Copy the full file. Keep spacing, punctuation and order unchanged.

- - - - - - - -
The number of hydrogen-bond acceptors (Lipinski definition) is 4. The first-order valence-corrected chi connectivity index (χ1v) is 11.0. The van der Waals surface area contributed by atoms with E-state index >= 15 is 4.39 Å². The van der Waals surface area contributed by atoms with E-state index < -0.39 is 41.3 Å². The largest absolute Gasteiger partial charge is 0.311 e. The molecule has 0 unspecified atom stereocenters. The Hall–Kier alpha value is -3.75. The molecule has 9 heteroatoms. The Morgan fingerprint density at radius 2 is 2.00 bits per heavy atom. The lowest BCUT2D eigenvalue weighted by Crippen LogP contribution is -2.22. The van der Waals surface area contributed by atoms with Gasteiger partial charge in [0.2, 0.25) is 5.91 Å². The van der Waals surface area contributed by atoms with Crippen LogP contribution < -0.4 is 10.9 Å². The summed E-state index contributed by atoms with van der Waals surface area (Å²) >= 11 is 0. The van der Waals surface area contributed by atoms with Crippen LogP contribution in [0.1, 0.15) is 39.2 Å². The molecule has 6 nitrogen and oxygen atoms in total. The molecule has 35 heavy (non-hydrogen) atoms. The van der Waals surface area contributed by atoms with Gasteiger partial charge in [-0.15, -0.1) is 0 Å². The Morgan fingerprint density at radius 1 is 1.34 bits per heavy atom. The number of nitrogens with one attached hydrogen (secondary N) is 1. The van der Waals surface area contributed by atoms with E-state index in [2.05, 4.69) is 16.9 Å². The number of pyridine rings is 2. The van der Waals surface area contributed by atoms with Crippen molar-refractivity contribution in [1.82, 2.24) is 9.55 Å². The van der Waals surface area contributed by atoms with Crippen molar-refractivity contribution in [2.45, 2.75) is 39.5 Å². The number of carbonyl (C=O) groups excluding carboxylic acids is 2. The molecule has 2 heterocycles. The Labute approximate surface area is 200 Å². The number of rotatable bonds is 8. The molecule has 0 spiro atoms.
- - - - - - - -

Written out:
The number of hydrogen-bond acceptors (Lipinski definition) is 4. The first-order valence-corrected chi connectivity index (χ1v) is 11.0. The van der Waals surface area contributed by atoms with E-state index >= 15 is 4.39 Å². The van der Waals surface area contributed by atoms with E-state index < -0.39 is 41.3 Å². The largest absolute Gasteiger partial charge is 0.311 e. The molecule has 0 unspecified atom stereocenters. The Hall–Kier alpha value is -3.75. The molecule has 9 heteroatoms. The Morgan fingerprint density at radius 2 is 2.00 bits per heavy atom. The lowest BCUT2D eigenvalue weighted by Crippen LogP contribution is -2.22. The van der Waals surface area contributed by atoms with Gasteiger partial charge in [0.2, 0.25) is 5.91 Å². The van der Waals surface area contributed by atoms with Crippen LogP contribution < -0.4 is 10.9 Å². The summed E-state index contributed by atoms with van der Waals surface area (Å²) >= 11 is 0. The van der Waals surface area contributed by atoms with Crippen LogP contribution in [0.1, 0.15) is 39.2 Å². The molecule has 6 nitrogen and oxygen atoms in total. The molecule has 35 heavy (non-hydrogen) atoms. The van der Waals surface area contributed by atoms with Gasteiger partial charge in [-0.15, -0.1) is 0 Å². The Morgan fingerprint density at radius 1 is 1.34 bits per heavy atom. The number of nitrogens with one attached hydrogen (secondary N) is 1. The van der Waals surface area contributed by atoms with E-state index in [2.05, 4.69) is 16.9 Å². The number of pyridine rings is 2. The van der Waals surface area contributed by atoms with Crippen molar-refractivity contribution in [1.82, 2.24) is 9.55 Å². The van der Waals surface area contributed by atoms with Crippen molar-refractivity contribution in [2.45, 2.75) is 39.5 Å². The number of carbonyl (C=O) groups excluding carboxylic acids is 2. The molecule has 2 heterocycles. The Labute approximate surface area is 200 Å². The number of rotatable bonds is 8. The molecule has 0 spiro atoms.